|About This Newsletter:
This newsletter concerns Reviewing Unconventional Works. Stargopher will be your guest editor.
“To Break or Not to Break: A Moral Question”
When I think of unconventional works, the first novel that pops into my head is Flowers for Algernon by Daniel Keyes. If you’ve ever come across an item like that on Writing.Com, and are upset by misspellings or a lack of formal narrative, you probably should think twice about the item’s caliber before you start dispensing advice.
In his book about the education of a mentally retarded man, Keyes writes an entire novel through a series of progress reports. At first the letters contain poor grammar and mechanics, but they gradually develop into very good English as the novel moves on. Had it struck his fancy, Keyes could have written a straight narrative about how the character’s teachers studied his words, and realized their efforts were working. But that unconventional, intriguing style he chose let readers discover the main character’s growth for themselves. Without, it may not be the book it is today.
Flowers for Algernon “worked”, and is called a classic. But, is breaking convention always a good thing?
I ask myself one question before I review a unique story. That is, “Does this item have a point?” A purpose? A reason? This question crosses my mind with each item I choose to review, but it has special significance if an author is including misspelled words, unpunctuated sentences, super-short vignettes, or is, for example, writing in binary computer code.
Clearly, there is nothing wrong with a carefree piece that exists for no other reason than to please its author. For the sake of argument, however, let’s assume the item in question is designed to be either “important”, or that the author is looking for suggestions to improve. The reviewer approaching an unconventional piece may have their hands full.
I for one am a fan of reason. I mean, as a reader I am flexible--the “reason” in your story could be to tell me life has no rhyme or reason! But what if you happen on a story that really confuses you? That makes you ask questions, but not the sort of questions the author intended? If your question is, “What just happened in this story?” then there may be a problem.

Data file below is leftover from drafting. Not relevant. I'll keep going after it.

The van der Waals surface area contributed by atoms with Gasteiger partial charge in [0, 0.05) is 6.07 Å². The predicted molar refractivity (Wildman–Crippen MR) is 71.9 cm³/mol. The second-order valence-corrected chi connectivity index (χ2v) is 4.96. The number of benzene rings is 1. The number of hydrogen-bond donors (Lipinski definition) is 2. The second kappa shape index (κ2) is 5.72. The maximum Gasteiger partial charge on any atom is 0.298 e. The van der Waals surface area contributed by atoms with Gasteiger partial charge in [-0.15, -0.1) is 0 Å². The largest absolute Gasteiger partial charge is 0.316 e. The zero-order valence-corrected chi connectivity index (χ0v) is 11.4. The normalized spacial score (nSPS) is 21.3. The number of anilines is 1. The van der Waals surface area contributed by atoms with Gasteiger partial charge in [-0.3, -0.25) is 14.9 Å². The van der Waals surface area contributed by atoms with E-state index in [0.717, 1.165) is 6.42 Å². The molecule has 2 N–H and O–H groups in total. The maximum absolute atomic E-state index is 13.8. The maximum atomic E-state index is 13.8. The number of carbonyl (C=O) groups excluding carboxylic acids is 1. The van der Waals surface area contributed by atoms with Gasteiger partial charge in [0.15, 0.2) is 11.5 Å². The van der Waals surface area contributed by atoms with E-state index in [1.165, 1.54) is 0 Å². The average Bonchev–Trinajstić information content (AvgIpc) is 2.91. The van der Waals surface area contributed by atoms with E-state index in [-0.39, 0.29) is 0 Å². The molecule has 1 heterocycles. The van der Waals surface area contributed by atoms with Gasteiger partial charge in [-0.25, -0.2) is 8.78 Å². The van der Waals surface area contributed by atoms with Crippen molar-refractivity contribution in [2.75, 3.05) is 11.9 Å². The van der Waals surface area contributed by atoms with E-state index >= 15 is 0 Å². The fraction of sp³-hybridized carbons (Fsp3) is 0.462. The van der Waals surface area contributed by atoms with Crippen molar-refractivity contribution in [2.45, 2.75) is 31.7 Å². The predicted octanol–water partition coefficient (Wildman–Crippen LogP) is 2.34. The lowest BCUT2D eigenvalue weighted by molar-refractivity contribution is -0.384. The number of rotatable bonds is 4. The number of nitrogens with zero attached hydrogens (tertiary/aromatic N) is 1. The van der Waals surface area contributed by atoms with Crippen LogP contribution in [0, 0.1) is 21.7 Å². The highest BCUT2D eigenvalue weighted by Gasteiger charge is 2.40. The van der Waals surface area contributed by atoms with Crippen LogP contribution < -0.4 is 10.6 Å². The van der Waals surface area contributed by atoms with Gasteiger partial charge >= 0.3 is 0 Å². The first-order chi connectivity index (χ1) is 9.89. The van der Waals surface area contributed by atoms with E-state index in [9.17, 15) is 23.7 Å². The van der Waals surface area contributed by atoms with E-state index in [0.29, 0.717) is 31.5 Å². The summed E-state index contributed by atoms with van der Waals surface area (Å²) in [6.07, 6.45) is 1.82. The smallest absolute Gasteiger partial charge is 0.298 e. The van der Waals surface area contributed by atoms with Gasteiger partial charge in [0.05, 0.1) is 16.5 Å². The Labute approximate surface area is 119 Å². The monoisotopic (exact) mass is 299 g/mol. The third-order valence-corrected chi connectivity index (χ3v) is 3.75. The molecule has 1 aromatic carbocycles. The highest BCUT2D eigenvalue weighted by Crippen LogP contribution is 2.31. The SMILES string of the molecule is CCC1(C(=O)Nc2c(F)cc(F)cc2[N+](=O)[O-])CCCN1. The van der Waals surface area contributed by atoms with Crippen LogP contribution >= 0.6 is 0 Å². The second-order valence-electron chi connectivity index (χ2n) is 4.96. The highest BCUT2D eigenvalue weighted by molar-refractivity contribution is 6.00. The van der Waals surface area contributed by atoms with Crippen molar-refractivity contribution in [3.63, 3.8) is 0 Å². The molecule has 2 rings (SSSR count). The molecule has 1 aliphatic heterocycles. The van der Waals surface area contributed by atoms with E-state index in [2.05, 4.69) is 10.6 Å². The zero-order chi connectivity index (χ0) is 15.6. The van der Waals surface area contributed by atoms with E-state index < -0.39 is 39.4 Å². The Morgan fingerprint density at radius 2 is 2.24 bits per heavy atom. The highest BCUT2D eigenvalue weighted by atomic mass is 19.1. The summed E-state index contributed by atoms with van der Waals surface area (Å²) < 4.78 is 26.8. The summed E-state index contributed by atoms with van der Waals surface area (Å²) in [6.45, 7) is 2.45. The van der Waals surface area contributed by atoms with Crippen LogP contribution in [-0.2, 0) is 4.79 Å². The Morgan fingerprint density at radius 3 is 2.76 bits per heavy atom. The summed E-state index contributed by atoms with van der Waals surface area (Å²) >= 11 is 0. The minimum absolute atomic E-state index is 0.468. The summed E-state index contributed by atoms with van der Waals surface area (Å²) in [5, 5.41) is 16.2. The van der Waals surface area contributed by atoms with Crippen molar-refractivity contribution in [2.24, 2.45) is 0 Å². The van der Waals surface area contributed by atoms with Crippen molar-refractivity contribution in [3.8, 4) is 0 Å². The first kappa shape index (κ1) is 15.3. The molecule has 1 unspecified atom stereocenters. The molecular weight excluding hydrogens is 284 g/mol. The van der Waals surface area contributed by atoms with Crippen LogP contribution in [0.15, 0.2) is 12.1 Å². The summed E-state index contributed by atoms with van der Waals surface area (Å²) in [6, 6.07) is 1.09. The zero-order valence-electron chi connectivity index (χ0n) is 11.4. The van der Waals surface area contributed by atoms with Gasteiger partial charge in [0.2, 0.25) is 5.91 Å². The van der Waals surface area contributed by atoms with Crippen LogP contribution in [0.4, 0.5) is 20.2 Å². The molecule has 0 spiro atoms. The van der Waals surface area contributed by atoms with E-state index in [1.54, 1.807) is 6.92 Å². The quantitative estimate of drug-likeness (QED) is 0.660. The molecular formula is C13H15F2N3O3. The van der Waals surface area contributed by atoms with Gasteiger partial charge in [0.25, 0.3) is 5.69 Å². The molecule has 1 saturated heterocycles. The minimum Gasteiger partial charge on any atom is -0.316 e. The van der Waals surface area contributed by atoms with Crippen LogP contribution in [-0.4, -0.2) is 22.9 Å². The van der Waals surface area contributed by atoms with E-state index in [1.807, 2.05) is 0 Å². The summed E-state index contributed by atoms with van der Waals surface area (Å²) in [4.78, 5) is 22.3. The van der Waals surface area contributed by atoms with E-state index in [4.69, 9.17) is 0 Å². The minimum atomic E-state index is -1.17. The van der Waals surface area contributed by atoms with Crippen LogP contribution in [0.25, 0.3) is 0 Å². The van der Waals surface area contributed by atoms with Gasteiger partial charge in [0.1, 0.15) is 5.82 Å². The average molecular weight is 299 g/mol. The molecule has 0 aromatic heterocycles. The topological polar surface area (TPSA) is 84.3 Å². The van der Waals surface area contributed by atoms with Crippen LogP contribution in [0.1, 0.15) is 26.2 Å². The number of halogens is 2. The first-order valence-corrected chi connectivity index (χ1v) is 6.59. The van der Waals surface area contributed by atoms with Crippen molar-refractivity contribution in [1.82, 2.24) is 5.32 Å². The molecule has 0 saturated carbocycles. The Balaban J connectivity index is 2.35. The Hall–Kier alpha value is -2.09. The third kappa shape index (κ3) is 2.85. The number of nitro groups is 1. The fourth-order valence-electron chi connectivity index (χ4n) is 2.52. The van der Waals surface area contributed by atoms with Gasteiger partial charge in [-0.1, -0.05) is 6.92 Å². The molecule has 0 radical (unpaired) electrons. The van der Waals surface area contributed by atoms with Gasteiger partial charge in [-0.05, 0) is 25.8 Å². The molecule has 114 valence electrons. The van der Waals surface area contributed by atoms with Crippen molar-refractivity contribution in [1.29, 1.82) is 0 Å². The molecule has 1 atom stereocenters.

Let’s assume a fictional story. Simple, yet complicated. The author has asked you for an honest review. The catch is it happens to be written in another language. You look at the story, and think to yourself, “I’ve got to talk to my German pen pal about this one.” Only, Jurgen says, “Nein. It’s not written in German. Try your friend, Isabel.” Isabel kindly informs you, “Lo siento. It’s no kind of Spanish I’ve heard of. Better check with Luc. “Sorry, cher,” he tells you, “that’s not French either.”
You’re out of friends, and you fear that your reviewee may be out of luck. You go to them. Maybe they can help sort out your dilemma. They tell you, “I’ve invented my own language, of course! Isn’t that great? The story’s about peace on earth, and goodwill toward men. No, I don’t mean Santa Claus. It’s a commentary about how the races of the planet don’t understand each other.”
“…I don’t understand.”
When I began to write and receive criticism, it was hard for me to admit to myself that people may not understand. A common reaction was to think, “People just don’t grasp my complicated meaning.” And, in the word ‘complicated’ lies part of the problem. For reviewers have been forced to tell me the story would be better, only if it weren’t so complicated.
Crafting that in a review can be tricky. I don’t like to do it because, whenever I’m in a position to do so, I like to encourage experimental writing. After all, where would any of us be if we wrote in the same style as whomever the bestselling author of the day is? Somewhere, that’s where. But nowhere I’d like to be.
So, I try to keep the following things in mind:
Let the reviewer know how important clarity can be. The work in question may well be the next Earth-shatterer, but if no one can understand it, chances are very few people will have the chance to read it.
Point out that a story should have both style and substance. Style for style’s sake may lead to a few laughs, which is just fine. But let’s remember the approach of Flowers for Algernon. A style that leads to substance, that makes the story even more animated can be quite a thrill to read.
Keep an open mind as you review. Just because you heard somewhere that a sentence mustn’t begin with ’And’, or that consistent point-of-view is preferable to multiple narrators, does not mean something different can’t work. Remember, the English language is something that was invented one day by some people who thought it would be cool. This notion is the basis of all we think of as reality. Don‘t stifle creativity. Or you may become your generation's dreamkiller, killah.
The last, I feel, is most important. Because here are the heavy hitters. Stories by convention-breaking authors that are considered classics:
Flowers for Algernon by Daniel Keyes. Progris riports. Period.
Cat’s Cradle by Kurt Vonnegut. Wrought with a load of invented words, this contains some of the shortest chapters you’ve ever laid eyes on.
Stand on Zanzibar by John Brunner. Have you ever read anything like,
(DITTO Use it! The mental process involved is exactly analogous to the bandwidth-saving technique employed by your phone. If you’ve seen the scene you’ve seen the scene and there’s too much new information for you to waste time looking it over more than once. Use “ditto”.Use it!
--The Hipcrime Vocab by Chad C. Mulligan)?
The Demolished Man by Alfred Bester. There’s characters named @kins, S&erson and Wyg&. And they’re just as effective as some people named Atkins, Sanderson and Wygand. You know what? Maybe even more so.